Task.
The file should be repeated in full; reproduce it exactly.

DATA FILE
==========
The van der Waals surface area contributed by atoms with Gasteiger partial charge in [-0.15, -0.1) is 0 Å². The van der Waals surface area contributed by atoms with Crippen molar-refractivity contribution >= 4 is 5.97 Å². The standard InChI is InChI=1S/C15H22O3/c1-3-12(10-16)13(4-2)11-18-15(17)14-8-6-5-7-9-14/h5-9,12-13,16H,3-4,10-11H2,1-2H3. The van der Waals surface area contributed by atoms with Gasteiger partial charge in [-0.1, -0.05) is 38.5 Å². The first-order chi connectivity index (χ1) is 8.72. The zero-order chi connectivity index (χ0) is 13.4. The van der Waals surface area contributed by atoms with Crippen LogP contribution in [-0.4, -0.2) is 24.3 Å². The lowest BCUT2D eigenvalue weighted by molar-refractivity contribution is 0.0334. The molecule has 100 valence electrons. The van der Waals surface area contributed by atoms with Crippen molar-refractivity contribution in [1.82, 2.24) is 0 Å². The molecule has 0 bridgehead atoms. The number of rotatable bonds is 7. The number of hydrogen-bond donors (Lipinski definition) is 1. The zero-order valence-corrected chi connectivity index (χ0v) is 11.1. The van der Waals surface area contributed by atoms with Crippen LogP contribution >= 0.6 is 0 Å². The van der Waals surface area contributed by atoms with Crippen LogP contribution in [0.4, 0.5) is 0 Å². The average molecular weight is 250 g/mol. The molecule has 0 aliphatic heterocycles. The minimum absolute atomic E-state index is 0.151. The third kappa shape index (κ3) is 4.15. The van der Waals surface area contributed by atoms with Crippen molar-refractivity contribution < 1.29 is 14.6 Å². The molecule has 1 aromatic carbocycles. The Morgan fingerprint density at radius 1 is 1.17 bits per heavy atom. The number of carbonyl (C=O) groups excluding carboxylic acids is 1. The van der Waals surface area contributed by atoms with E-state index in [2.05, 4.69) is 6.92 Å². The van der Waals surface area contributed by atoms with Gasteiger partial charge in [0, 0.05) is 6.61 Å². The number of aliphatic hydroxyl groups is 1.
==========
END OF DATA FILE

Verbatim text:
The van der Waals surface area contributed by atoms with Gasteiger partial charge in [-0.15, -0.1) is 0 Å². The van der Waals surface area contributed by atoms with Crippen molar-refractivity contribution >= 4 is 5.97 Å². The standard InChI is InChI=1S/C15H22O3/c1-3-12(10-16)13(4-2)11-18-15(17)14-8-6-5-7-9-14/h5-9,12-13,16H,3-4,10-11H2,1-2H3. The van der Waals surface area contributed by atoms with Gasteiger partial charge in [-0.1, -0.05) is 38.5 Å². The first-order chi connectivity index (χ1) is 8.72. The zero-order chi connectivity index (χ0) is 13.4. The van der Waals surface area contributed by atoms with Crippen LogP contribution in [-0.4, -0.2) is 24.3 Å². The lowest BCUT2D eigenvalue weighted by molar-refractivity contribution is 0.0334. The molecule has 100 valence electrons. The van der Waals surface area contributed by atoms with Crippen molar-refractivity contribution in [1.82, 2.24) is 0 Å². The molecule has 0 bridgehead atoms. The number of rotatable bonds is 7. The number of hydrogen-bond donors (Lipinski definition) is 1. The zero-order valence-corrected chi connectivity index (χ0v) is 11.1. The van der Waals surface area contributed by atoms with Crippen LogP contribution >= 0.6 is 0 Å². The van der Waals surface area contributed by atoms with Crippen LogP contribution in [0.4, 0.5) is 0 Å². The average molecular weight is 250 g/mol. The molecule has 0 aliphatic heterocycles. The minimum absolute atomic E-state index is 0.151. The third kappa shape index (κ3) is 4.15. The van der Waals surface area contributed by atoms with Crippen molar-refractivity contribution < 1.29 is 14.6 Å². The molecule has 1 aromatic carbocycles. The Morgan fingerprint density at radius 1 is 1.17 bits per heavy atom. The number of carbonyl (C=O) groups excluding carboxylic acids is 1. The van der Waals surface area contributed by atoms with E-state index in [2.05, 4.69) is 6.92 Å². The van der Waals surface area contributed by atoms with Gasteiger partial charge in [0, 0.05) is 6.61 Å². The number of aliphatic hydroxyl groups is 1.